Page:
This was no ordinary archive but an all-inclusive, in-house operation that offered custom-tailored collection of documents, translation of source material, guidance on how to do archival work, free office space and paid residency, editing, publishing and international marketing. It thus provided an umbrella of services beginning with collecting source material and ending with the publication of close to eighty thick tomes on modern Egyptian history. All of these publications were written by paid European historians in French, Italian and English and were thus internationally visible.
In supporting this formulation, the ‘Abdin archive manipulated source material, introduced selective translations, and effectively created the myth that there are not now, nor were there ever, alternative sources for the study of Egyptian history. Because of the archive’s politicized and selective structure, all books researched there ended up showing how the monarchy had fathered modern Egypt. The roles of ordinary Egyptians such as peasants, women, and the poor were ignored. Such an undemocratic politics of knowledge instilled the sense that the past is dangerous and must be controlled.
Modern historiography requires institutions: universities, professional associations, conferences, seminars, fellowships and of course, libraries and archives. But it also requires a professional culture or an ethos. In Egypt, as elsewhere in the colonial world, the formation of such an ethos was a middle-class enterprise, which began in the late 1920s in close cooperation with the royal archive. Under the leadership of the Western-trained historian Muhammad Shafiq Ghurbal, a close community of followers developed a professional creed that included four elements: a) the designation of a body of esoteric historical knowledge that practitioners were required to master, (b) professional autonomy in controlling the work and its practitioners, (c) a bid for monopoly of historical knowledge, and (d) the creation of an ideal of service which was both a commitment and an ethical imperative. Given the commanding presence of the royal ‘Abdin project, professionals believed that the methodological process of historical investigation was bound to yield objective scientific truth. This newly-constituted notion of professionalism served as an important identity codifier for these historians, and they used it, along with their ‘Abdin-based notion of scientific objectivity, to fend off competition from popular nationalist historians.
One such excluded historian was ‘Abd al-Rahman al-Rafi’i. Al-Rafi’i was by far the most prolific and popular chronicler of nationalist Egyptian politics and the author of a series of books that flew in the face of the monarchical party line, arguing that it was in fact the Egyptian people who had created modern Egypt. A political adversary of the King, he was banned from working in the archive and had to make do with journalistic accounts and interviews. In the eyes of the newly-emerging professional academics, his politics and his usage of journalistic sources branded him an unprofessional amateur. Though shunned by the Egyptian academy, his popularity soared among ordinary Egyptians. He became Egypt’s foremost nationalist historian. The legacy of this early experiment with professionalism was a debate that haunts Egyptian historians to this very day: who has the right to tell the history of Egypt? The absence of a politically neutral archive, providing documents for verifying competing historical arguments contributes to this state of affairs. Yet, the revolutionary events of the last few months are likely to radically change this dynamic.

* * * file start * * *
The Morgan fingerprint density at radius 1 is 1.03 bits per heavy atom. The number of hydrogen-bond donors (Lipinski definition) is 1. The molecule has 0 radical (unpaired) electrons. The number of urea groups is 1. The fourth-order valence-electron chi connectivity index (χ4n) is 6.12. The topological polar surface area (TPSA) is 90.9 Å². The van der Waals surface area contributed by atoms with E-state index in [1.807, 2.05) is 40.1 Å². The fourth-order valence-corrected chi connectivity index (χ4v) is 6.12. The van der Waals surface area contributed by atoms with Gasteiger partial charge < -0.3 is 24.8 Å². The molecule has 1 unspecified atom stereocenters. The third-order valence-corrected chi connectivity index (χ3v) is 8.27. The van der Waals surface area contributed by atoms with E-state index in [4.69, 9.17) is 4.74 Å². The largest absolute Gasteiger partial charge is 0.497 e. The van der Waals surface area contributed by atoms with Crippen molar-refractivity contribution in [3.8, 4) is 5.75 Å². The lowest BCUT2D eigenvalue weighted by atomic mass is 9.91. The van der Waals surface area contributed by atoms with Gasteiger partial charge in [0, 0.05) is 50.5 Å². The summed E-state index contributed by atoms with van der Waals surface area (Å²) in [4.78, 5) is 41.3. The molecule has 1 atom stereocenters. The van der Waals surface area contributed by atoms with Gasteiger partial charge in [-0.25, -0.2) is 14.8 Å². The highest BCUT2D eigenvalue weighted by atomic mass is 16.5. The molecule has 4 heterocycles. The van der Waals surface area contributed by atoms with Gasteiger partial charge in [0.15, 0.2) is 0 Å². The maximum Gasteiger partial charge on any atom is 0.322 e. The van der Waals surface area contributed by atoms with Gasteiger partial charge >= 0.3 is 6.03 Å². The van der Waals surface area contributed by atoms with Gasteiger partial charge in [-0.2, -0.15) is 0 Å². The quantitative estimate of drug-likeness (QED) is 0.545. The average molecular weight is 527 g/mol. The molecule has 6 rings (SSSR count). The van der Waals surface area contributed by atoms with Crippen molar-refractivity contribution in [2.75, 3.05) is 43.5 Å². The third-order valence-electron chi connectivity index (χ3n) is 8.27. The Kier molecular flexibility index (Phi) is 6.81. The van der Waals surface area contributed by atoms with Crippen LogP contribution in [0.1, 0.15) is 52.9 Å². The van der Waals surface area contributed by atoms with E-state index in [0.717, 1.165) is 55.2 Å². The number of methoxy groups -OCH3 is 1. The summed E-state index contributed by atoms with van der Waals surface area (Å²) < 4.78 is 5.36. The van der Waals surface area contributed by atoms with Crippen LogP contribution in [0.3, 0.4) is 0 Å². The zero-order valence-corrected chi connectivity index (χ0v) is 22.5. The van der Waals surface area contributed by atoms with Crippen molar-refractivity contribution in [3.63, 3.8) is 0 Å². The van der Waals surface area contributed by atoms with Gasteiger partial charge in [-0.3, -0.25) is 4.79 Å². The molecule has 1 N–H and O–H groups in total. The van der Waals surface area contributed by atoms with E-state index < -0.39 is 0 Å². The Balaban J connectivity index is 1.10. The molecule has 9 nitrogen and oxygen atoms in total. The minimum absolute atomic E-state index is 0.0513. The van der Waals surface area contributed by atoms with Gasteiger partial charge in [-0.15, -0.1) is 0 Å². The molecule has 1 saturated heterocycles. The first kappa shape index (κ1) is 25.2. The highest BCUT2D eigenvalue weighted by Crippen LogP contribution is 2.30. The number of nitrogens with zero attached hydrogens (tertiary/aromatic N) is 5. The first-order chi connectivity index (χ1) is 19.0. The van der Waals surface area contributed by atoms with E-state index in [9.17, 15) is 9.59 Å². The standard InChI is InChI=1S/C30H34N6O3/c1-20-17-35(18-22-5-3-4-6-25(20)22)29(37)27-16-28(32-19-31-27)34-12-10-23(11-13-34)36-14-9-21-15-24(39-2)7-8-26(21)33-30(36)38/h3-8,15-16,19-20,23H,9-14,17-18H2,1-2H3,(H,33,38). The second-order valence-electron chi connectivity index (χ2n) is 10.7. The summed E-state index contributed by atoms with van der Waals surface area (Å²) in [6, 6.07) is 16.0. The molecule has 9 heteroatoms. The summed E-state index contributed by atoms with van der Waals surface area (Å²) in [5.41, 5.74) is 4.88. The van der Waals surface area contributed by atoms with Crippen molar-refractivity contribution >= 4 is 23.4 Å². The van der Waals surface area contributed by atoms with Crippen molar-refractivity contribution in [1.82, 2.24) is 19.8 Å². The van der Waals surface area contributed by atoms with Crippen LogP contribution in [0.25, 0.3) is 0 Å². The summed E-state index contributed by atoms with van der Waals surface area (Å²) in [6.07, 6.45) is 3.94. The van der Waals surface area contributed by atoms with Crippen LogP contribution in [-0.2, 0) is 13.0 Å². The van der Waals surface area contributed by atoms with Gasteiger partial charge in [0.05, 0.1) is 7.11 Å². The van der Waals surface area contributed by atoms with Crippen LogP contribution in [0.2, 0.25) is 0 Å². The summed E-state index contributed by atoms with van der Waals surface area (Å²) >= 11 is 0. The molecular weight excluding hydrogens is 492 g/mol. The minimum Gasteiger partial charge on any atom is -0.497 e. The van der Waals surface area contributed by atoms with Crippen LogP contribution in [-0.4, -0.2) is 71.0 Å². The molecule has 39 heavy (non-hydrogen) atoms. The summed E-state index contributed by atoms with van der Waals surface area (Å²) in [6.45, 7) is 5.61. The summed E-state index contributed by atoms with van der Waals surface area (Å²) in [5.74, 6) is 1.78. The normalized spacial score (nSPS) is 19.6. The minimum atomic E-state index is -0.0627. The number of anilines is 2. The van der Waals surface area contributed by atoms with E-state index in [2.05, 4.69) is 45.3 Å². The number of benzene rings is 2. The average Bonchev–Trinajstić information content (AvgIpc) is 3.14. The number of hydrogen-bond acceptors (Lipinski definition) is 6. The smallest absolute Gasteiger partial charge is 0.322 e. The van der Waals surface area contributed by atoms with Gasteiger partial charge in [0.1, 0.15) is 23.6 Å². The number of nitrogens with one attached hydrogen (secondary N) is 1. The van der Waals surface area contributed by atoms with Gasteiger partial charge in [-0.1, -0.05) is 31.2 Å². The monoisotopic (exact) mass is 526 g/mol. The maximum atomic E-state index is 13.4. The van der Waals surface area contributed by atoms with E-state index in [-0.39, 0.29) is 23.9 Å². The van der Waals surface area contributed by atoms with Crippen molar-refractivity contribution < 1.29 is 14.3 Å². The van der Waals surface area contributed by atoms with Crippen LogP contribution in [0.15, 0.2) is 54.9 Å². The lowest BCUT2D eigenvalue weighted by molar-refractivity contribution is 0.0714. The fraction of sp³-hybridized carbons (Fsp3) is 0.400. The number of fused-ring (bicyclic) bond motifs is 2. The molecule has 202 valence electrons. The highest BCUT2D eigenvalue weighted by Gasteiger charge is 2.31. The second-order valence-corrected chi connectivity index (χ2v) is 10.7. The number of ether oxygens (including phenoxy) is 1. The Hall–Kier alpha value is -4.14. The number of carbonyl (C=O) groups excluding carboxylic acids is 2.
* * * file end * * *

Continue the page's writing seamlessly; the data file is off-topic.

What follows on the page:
Contemporary History as Taboo
Reacting to the use and abuse of history under the monarchy, the 1952 Revolution that overthrew the King eliminated the ‘Abdin project and much of the academy that had supported it. Under the guidance of the revolutionary state, a new attitude toward the past promoted celebratory accounts of the nation and its leader. This self-congratulatory historiographical logic prescribed the writing of patriotic accounts of liberation and struggle that were useful for the formation of collective national identity and group cohesion, but useless as public critique. Since the state and the nation were practically indistinguishable, critical historiography of the sort that questioned established political patterns, habits and trends was treated as unpatriotic, dangerous and, ultimately, illegitimate.
And so, beginning in the 1950s, the state refused to share its records with the citizens and systematically frustrated the possibility of using the past in order to establish a critical account of the nation’s affairs. In doing so, it established the notion that contemporary history writing was a taboo. Even after the surprising and crushing military defeat of 1967, civic forces were unable to examine historical documents to investigate the failure and understand its causes. Other major events in contemporary Egyptian history, such as the controversial 1979 Peace Treaty with Israel, also remain virtually unknown. Deprived of state records and with a predominant disdain for historiographical critique, the public-regime interaction lacks transparency and accountability. A few decades later, by the 1980s, a host of Egyptian historians, pundits, writers and novelists began talking about the death of the modern Egyptian historical consciousness. Though at the same time, historians who studied the politically irrelevant medieval past, faced little or no state opposition.